A few months ago, on August 7, 2014, Professor Charles Gati wrote an important article about Viktor Orbán’s Hungary,”The Mask Is Off.” The article was inspired by the Hungarian prime minister’s infamous speech on his plans to finish the job of building an “illiberal state” in Hungary. “Orbán has now dropped his democratic mask,” Gati announced. What followed was a thorough analysis of Orbán’s political system. At the end of the article Gati listed options the United States had for influencing Hungarian domestic politics. Among them, he mentioned the possibility of the United States “actively encouraging the European Union . . . to put the question of Hungarian membership in the EU firmly on the agenda.” That is, the European Union should no longer stand by helplessly watching Hungarian domestic developments and the increasingly anti-EU rhetoric of Orbán and his pro-Russian orientation.
If you watched the Budapest Beacon‘s interview with Kim Lane Scheppele, you undoubtedly noticed her rather optimistic assertion that now that Jean-Claude Juncker has finished creating his “cabinet,” Hungary’s case will finally be put on the agenda. If that happens, the question will be how the sides line up. Just today an article appeared entitled “EU allies alarmed at Hungary’s Kremlin drift,” which indicated that opposition to Orbán is growing even in the German Christian Democratic Party, which is in many ways the most important ingredient in an anti-Orbán coalition within the EU.
One of the few places west of Hungary where Viktor Orbán is still welcome in an official capacity is Bavaria, where on November 6 he was greeted by Horst Seehofer, minister president of Bavaria, as the democratically elected head of a coalition government. Hungarian reports indicated that Orbán’s visit was not without its critics but that Seehofer, the leader of the very conservative Christian Social Union, stood by Orbán. However, in an interview that appeared in the conservative Die Welt on November 8 one can see several not so subtle differences between the two men.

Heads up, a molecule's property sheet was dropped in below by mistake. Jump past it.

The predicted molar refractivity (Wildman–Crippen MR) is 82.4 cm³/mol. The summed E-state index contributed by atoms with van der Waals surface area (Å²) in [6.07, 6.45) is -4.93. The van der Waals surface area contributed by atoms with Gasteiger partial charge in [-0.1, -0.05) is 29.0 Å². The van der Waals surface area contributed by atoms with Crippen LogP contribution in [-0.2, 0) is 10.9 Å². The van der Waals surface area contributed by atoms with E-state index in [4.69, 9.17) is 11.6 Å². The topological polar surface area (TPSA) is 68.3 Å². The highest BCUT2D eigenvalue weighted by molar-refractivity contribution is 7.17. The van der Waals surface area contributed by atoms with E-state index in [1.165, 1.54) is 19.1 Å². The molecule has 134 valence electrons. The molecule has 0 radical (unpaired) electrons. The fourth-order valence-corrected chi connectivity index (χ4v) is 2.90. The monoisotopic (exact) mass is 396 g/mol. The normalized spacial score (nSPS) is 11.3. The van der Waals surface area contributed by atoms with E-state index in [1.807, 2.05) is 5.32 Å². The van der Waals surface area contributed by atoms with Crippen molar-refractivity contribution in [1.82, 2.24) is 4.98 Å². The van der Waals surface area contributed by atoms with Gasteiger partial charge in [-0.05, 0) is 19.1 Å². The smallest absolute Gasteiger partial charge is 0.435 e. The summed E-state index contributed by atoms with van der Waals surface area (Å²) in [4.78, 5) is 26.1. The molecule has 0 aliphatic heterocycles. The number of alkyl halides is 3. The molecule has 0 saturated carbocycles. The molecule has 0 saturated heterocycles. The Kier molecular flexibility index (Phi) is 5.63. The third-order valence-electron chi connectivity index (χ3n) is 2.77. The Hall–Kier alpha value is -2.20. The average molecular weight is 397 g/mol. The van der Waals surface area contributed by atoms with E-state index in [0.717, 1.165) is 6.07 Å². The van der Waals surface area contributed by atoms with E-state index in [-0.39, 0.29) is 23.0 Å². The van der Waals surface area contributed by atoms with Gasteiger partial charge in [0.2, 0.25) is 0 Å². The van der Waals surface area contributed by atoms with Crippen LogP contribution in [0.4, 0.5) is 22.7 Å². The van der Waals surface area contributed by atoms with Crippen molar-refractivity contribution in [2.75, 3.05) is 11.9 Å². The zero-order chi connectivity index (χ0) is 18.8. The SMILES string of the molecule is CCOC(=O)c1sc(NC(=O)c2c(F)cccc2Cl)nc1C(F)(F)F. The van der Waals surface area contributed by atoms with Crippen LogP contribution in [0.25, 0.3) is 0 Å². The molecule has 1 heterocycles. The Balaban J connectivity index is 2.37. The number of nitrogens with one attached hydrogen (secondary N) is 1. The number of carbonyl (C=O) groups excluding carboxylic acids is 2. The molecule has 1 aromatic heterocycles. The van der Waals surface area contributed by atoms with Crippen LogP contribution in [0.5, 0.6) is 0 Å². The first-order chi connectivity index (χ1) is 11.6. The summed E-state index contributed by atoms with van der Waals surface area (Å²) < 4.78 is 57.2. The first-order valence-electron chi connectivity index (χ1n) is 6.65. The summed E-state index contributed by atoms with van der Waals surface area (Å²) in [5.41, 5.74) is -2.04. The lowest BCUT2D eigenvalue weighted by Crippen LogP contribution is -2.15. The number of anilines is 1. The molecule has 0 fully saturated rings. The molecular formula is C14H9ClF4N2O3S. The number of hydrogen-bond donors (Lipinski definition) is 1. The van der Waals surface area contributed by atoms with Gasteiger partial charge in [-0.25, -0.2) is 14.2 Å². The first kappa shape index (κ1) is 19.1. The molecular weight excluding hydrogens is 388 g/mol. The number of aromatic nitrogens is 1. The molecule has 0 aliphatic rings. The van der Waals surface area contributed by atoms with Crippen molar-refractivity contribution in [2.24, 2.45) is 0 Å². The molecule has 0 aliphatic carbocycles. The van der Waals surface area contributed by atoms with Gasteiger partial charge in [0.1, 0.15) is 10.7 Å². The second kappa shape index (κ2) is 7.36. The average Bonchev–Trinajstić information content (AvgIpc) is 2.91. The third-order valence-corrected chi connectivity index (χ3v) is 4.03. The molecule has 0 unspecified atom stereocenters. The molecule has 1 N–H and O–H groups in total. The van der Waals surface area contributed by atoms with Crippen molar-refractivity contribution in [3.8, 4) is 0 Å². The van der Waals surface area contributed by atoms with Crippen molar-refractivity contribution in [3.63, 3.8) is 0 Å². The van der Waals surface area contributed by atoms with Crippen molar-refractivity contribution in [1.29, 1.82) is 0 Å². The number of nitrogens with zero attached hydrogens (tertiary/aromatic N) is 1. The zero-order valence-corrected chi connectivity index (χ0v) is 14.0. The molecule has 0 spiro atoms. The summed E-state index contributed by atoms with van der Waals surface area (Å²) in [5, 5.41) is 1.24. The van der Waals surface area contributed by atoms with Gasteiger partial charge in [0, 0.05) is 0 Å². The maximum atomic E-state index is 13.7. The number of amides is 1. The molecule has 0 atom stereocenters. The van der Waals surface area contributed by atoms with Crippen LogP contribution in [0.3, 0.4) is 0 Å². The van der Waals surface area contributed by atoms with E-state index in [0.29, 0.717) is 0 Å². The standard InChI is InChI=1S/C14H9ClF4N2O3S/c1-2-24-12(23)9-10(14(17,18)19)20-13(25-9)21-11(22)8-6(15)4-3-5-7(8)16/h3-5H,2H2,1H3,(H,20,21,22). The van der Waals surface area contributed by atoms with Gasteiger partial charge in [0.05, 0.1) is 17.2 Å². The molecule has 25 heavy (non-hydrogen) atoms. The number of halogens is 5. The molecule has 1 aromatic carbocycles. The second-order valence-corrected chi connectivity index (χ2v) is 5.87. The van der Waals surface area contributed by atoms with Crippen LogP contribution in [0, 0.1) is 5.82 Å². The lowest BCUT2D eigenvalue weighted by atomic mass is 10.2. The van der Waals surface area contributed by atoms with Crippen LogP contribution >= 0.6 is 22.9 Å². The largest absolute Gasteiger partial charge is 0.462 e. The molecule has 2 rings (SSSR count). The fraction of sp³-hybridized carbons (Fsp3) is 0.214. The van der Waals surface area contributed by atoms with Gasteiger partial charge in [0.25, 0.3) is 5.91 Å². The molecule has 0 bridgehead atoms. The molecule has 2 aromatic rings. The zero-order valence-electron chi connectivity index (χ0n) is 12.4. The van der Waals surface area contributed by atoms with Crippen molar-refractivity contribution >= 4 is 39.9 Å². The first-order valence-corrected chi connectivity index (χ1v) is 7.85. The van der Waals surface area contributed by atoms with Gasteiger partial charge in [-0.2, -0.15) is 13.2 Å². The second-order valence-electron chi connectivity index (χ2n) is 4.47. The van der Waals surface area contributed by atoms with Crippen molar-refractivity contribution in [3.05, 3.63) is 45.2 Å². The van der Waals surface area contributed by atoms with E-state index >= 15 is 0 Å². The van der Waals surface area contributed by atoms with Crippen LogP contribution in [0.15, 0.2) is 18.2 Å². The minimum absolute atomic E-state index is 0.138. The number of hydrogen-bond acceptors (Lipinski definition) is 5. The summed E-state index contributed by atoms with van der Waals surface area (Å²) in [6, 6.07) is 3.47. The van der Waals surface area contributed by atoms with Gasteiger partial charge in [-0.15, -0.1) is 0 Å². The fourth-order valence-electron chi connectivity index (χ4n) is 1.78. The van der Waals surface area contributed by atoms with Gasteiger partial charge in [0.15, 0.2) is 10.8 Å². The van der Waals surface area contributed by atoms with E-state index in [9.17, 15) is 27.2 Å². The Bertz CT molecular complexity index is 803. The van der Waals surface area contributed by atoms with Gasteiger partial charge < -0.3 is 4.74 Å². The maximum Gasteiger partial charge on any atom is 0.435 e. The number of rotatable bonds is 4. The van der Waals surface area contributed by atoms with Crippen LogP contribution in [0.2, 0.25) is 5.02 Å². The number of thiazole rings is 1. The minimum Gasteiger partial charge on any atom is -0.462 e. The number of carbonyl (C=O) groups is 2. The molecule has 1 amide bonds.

Seehofer wholeheartedly supports the European Union and does not see the kind of crisis Orbán invokes every time he has the opportunity. Seehofer talked about big union projects while Orbán thinks that each country is responsible for its own economy and that joint projects must wait. Seehofer wants to widen the eurozone and urges countries outside of that zone to introduce the structural reforms necessary to be eligible for membership. Orbán spoke sharply against the euro and made it clear that he wants none of it. At this point Seehofer became just a tad sharper in his response. He defended the euro as “the basis of our high standard of living.” Orbán did not give up. For him “the future of the euro is unclear.” Well, that was too much for Seehofer, who said that “the euro stays!”
Seehofer might be a good friend of Orbán, but he firmly believes in the founding principles of the European Union: “a value system based on democracy, justice, tolerance, and Christianity.” These values are much more important than a community based only on economic interests.